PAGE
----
a colonial strategy of governing through a large number of military and administrative personnel that replaced local political systems
a small-scale organization developed at the village level so that villagers can have a say in the planning and execution of development sponsored by governments
applied anthropology
the sub-field of anthropology concerned with the production and application of anthropological knowledge to the solution of practical problems, initiating direct action or contributing to the formation of a broad range of policies.
the movement of populations
internal migrations
the movement of populations within a nation-state
labor migration
the movement of people to new locations for the purpose of seeking employment
permament migration of populations far from their homelands that results in varying degrees of assimilation into the cultre of their new country
chain migrations
the successive migration of various family members from their homelands to other countries
migration of groups to other parts of the world with the retention of some connection to their homelands
a term for economic migrants who send a portion of their wages home with the intention of returning
refers to migrations of family members from their homes to another country, but who continue to maintain clore contact with those left behind
guest workers
also known as international commuters, people who migrate to other countries for the purpose of working; they may remain with their famalies for many years often without the possibility of citizenship or assimilation
boundary maintenance mechanisms
the ways that people separate themselves from the dominant society in order to assert their continued cultural identity
nativistic movements
also referred to as revitalization movements, a religious cult that is born when people recognize that they are being stripped of thier own culture but have not been assimilated into the hegemonic culture; these movements synthesize many traditional cultural elements with elements introduced from the dominant society
cargo cult
a type of revitalization movement that occurred repeatedly in Melanesia based upon a prophet's vision in which deceased ancestors would rise from the dead, and the ancestors would arrive in a big ship or plane bringing with them inexhaustable goods.
a process that is produced by contact and colonialism by which people assert a new ethnic identity
a parallel process to ethnogenesis in which the state's force and power are co-opted for nationalistic purposes. (like in europe)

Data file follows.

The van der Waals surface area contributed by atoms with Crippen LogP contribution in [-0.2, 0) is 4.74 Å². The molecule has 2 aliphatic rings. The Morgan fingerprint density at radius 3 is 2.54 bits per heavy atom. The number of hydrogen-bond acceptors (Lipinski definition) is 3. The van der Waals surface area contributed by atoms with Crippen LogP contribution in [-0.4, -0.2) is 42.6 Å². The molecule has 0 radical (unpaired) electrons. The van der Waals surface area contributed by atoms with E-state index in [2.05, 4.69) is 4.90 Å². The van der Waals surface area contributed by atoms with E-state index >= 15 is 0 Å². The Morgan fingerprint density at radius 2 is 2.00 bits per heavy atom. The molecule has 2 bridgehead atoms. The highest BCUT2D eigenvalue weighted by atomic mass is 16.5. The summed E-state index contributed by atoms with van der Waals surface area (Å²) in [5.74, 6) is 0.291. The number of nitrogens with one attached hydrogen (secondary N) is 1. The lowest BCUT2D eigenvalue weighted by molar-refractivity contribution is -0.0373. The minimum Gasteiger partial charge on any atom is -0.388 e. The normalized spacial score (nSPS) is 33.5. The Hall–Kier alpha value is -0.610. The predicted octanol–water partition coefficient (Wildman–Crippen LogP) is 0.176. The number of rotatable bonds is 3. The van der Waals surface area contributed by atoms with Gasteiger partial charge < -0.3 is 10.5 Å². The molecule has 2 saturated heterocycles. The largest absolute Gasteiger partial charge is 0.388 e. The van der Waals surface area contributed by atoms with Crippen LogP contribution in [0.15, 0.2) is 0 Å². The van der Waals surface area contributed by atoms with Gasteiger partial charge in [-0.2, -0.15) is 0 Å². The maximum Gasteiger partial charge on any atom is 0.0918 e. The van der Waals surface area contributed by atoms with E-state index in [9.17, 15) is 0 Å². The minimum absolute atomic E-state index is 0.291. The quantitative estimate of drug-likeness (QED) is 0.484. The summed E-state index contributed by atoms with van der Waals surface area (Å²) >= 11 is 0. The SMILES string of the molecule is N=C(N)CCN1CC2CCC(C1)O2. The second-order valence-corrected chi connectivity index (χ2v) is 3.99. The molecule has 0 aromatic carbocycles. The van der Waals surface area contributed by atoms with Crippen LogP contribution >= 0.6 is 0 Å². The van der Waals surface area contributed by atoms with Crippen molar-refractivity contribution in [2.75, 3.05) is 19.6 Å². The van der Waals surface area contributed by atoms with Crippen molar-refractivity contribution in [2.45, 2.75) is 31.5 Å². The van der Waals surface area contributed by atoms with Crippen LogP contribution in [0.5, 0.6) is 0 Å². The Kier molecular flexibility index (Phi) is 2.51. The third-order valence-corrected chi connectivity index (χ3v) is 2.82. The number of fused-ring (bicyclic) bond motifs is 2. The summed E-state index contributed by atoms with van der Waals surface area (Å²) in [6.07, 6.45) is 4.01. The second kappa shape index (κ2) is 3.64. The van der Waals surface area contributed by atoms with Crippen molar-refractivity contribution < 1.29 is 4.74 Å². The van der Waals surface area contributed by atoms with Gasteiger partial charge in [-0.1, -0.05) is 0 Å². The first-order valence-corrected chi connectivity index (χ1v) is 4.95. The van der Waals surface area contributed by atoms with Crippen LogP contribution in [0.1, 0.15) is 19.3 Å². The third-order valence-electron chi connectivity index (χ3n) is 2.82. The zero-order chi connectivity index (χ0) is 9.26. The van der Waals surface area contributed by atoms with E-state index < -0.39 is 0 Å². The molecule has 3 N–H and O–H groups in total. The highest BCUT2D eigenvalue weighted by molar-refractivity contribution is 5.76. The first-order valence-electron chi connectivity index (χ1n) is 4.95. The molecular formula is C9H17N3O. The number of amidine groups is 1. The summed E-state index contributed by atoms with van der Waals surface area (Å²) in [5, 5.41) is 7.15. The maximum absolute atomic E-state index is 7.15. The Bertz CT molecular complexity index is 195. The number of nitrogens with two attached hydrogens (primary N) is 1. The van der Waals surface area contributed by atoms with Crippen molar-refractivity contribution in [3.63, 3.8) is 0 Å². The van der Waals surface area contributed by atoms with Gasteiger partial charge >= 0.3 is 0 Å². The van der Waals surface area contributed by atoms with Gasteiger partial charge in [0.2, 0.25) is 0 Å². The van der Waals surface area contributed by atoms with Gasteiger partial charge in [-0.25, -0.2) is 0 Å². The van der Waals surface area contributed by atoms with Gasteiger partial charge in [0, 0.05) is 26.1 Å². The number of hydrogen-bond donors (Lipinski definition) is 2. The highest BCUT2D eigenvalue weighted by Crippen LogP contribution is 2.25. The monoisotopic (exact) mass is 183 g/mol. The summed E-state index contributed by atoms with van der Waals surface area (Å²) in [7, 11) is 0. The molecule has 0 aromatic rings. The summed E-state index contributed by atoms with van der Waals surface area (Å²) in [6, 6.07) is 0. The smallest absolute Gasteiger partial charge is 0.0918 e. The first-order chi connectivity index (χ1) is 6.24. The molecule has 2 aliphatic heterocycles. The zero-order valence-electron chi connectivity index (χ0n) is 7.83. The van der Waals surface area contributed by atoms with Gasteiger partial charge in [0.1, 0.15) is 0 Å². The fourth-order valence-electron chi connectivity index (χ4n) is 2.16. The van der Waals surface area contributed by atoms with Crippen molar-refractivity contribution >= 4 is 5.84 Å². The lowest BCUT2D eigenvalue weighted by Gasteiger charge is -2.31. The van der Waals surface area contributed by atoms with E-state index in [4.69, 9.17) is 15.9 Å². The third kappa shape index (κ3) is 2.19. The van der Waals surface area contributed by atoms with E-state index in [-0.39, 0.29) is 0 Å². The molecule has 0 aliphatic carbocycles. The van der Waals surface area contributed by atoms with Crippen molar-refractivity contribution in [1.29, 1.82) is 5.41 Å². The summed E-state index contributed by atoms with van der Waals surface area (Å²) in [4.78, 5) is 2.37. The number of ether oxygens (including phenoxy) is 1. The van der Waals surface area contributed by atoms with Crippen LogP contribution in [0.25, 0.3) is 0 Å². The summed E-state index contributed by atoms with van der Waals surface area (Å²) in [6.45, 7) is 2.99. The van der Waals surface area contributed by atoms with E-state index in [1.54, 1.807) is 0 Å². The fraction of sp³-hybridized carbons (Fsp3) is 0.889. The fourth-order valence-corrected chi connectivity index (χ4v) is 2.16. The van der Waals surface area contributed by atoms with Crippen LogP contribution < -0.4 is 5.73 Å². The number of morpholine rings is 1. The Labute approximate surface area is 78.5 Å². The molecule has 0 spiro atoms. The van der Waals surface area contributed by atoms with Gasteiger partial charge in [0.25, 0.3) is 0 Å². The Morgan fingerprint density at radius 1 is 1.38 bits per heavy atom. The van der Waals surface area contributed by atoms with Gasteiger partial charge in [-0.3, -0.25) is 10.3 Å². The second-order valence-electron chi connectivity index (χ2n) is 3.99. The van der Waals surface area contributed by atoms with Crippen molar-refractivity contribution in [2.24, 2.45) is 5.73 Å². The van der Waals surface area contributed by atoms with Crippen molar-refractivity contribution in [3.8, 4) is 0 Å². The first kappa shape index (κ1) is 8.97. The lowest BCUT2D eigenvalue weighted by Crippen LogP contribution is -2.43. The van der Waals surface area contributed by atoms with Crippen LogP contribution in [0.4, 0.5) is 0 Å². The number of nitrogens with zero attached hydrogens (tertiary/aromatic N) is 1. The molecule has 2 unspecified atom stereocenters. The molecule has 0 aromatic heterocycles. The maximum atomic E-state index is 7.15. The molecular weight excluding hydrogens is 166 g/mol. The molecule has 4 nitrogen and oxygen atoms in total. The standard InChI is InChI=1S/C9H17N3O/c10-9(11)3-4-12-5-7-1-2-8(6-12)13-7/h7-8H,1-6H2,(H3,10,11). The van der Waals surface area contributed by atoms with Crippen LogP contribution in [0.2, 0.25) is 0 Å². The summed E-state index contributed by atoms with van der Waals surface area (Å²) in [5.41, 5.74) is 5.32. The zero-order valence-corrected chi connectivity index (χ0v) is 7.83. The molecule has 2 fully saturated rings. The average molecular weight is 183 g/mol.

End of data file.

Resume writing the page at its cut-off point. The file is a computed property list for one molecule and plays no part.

ethnic groups
groups that share common cultural norms, values, identities, patterns of behavior, and language
ethnic identity
an alternative term to cultural identity, used for the way individuals identify themselves; some see ethnic identity as based on primordial sentiments going back to ancient times, others see it as situational utilized in some contexts but not in others
an imprecise and outdated term which was used to refer to any cultural grouping with its own language
an alternate term for ethnic identity
a form of social classification that is perceived as representing a scientific concept based on biological systems of classification; however, racial catefories and parameters differ from society to society, which shows that the concept is socially constructed
nation building
the development of a single national culture by a hegemonic group in political control of a state, the goal being elimination of regional ethnic cultures
national culture
the language, religion, social forms and political institutions consistent with the dominant ethnic group that emerges to dominate other forms of identity in nation states
A perspective articulated by Edward Said that traces the history and impact of western concepts towards Islamic cultures, as reflected and reified through the influence of domination of scholarship and political relations
melting pot
an outdated concept of cultural assimilation that assumed that the US would receive people from many different cultures and societies and assimilate into the developing American culture and society
Pluralistic or multiethnic, a discourse that awareness of and respect for different cultural backgrounds and equal political rights and participation for all minority populations